small pox is good for you. J

  • David says:

    Don, if you want to seriously re position yourself as “lukewarmer” you need to consider how you respond to some of the denialist comments you receive on this site. I cant recall you ever countering with a lukewarmer position.

    • Don Aitkin says:

      My position has been the same for ten years or so. I’ve found a label that might fit, that’s all. I’ve dealt with some of the more extreme positions, such as the whole thing is a hoax or a conspiracy, in separate posts. I don’t respond to every comment that’s made — commenters themselves often argue with one another, as they do with you.

  • margaret says:

    Isn’t being a ‘lukewarmer’ like sitting on a fence? Can get splinters that way. Good luck with your book launch – I like those Paperchain events.

    • Don Aitkin says:

      No, Margaret. Your metaphor suggests that there are only two positions, one side of the fence or the other, while I am trying to say that there are other positions. The fence is an example of the binary option that I argue against int he essay.

      • margaret says:

        Yes I understand, the clash of black and white positions seems to be what drives progress in the west, but lukewarm is a position that appears tepid. It’s not a persuasive word. You are it seems ‘inside the tent … “, a better position than most ignoramuses (sic?), by being inside the science but at odds with the public face of that science.

        • Don Aitkin says:

          What we are talking about here is Hegel’s dialectic, the notion that a proposition (thesis) is countered by its opposite (antithesis) and the tension is resolved by chiselling away at the differences until we have a new position that has a bit of both (synthesis). As you say, a good deal of our advances in knowledge come, or at least seem to come, from that play of argument.

          But at any time, there may be many varieties of the thesis, and many varieties of the antithesis. I think that is the case today in the domain of ‘climate change’, and my discovery of the ‘lukewarm’ position allowed me to find a label for myself (not that I really need one) that I was comfortable with.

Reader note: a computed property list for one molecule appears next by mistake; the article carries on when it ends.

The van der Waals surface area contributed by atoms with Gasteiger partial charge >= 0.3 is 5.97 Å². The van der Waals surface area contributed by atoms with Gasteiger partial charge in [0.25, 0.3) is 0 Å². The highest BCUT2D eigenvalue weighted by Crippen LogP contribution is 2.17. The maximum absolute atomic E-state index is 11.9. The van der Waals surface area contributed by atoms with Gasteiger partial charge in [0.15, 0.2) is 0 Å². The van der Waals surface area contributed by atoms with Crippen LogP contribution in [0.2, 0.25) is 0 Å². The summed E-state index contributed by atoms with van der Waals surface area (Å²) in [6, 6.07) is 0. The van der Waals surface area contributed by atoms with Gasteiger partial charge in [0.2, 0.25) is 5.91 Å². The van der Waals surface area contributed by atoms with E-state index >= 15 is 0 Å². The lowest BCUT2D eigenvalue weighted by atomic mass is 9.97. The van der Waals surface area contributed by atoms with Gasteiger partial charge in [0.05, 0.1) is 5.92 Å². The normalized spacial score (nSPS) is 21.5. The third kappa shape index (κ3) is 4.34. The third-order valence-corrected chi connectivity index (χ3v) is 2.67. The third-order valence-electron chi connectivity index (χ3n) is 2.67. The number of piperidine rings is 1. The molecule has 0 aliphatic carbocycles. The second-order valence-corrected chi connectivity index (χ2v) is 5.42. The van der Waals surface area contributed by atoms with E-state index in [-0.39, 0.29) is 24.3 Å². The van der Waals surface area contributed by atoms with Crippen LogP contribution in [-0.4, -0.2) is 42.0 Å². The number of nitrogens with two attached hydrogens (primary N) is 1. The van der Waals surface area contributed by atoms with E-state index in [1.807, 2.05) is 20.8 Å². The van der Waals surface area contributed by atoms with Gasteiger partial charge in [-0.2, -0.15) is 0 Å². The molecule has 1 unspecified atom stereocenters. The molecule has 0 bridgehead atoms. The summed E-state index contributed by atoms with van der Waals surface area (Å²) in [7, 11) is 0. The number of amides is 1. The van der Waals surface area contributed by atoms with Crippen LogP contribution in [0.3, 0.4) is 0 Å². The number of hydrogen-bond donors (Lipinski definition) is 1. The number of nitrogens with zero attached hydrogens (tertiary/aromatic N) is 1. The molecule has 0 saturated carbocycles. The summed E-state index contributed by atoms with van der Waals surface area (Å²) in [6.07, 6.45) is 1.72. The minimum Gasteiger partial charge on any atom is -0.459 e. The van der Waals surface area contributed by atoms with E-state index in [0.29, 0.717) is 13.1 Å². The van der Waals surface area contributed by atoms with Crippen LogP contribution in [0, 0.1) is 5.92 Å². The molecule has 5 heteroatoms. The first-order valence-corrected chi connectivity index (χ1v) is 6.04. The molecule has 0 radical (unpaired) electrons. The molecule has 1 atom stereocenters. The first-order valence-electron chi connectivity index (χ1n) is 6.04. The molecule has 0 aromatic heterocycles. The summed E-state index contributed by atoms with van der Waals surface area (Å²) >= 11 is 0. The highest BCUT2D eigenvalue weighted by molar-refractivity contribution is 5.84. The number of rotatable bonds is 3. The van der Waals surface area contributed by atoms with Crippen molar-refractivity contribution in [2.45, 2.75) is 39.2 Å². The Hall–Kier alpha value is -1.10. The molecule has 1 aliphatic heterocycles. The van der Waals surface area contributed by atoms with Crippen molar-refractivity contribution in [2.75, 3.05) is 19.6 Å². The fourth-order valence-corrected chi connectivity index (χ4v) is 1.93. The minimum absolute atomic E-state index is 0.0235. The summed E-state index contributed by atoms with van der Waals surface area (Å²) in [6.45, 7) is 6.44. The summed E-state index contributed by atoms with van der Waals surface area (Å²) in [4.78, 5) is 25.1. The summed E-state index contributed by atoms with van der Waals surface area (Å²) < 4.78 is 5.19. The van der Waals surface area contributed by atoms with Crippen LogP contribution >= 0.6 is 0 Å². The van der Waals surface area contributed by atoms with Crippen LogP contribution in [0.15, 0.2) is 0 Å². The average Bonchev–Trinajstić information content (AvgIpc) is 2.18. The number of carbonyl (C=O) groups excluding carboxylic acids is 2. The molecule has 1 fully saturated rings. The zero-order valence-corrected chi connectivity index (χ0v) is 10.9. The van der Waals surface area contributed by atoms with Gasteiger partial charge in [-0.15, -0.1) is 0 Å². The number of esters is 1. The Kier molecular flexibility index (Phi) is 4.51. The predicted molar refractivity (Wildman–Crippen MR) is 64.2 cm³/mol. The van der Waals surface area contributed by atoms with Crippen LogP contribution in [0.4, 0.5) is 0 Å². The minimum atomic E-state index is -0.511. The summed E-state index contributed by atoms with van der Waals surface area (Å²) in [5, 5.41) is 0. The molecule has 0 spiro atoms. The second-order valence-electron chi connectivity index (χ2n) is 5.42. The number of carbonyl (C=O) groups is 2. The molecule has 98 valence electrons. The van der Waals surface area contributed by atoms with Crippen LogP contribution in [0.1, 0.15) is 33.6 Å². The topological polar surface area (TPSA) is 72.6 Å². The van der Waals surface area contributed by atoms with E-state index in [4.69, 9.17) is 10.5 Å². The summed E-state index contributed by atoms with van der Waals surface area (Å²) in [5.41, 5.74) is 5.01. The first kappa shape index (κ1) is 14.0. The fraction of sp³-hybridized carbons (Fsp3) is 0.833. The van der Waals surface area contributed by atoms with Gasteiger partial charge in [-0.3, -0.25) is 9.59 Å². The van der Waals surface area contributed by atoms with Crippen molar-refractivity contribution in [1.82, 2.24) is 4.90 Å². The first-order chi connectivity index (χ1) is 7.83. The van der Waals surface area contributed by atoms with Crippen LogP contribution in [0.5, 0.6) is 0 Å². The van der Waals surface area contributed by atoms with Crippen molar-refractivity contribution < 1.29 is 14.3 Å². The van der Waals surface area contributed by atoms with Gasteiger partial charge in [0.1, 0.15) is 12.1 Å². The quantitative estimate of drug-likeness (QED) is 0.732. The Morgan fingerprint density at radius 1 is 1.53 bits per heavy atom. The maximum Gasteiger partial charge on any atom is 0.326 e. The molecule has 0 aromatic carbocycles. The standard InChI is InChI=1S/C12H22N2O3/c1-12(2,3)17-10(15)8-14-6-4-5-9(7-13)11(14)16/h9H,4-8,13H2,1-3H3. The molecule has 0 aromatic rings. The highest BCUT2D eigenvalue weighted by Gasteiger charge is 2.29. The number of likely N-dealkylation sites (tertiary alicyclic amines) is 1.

As you will have read, there are other lukewarmers who also hold different positions too, so there’s not one central ‘lukewarm’ position. I agree the word comes with some indifferent baggage.

          • margaret says:

            I don’t think the dialectic necessarily works in a favourable way, many ‘advances’ have been the result of the most powerful rather than the most knowledgeable and have wreaked havoc – I find the whole climate change ‘debate’ so … repetitive and unhelpful. Clever men (and thankfully some women) who have scientific knowledge and seem mostly intent simply on being right.

            I like debates for entertainment but the winner of a debate is not necessarily right. I’m happy to be called naive – I think teamwork and sharing knowledge gets the best results in all instances.

          • Don Aitkin says:

            I have to confess that I’m getting tired of the debate, and feel that I have nothing further to add to it — only responding to new papers or new events that bear on the debate. There simply are other interesting things about in the world.

  • […] little while ago I came across a remark by Stephen Mosher, whom I’ve mentioned before, to the effect that unless the sceptical minority came up with their own theory about how and why […]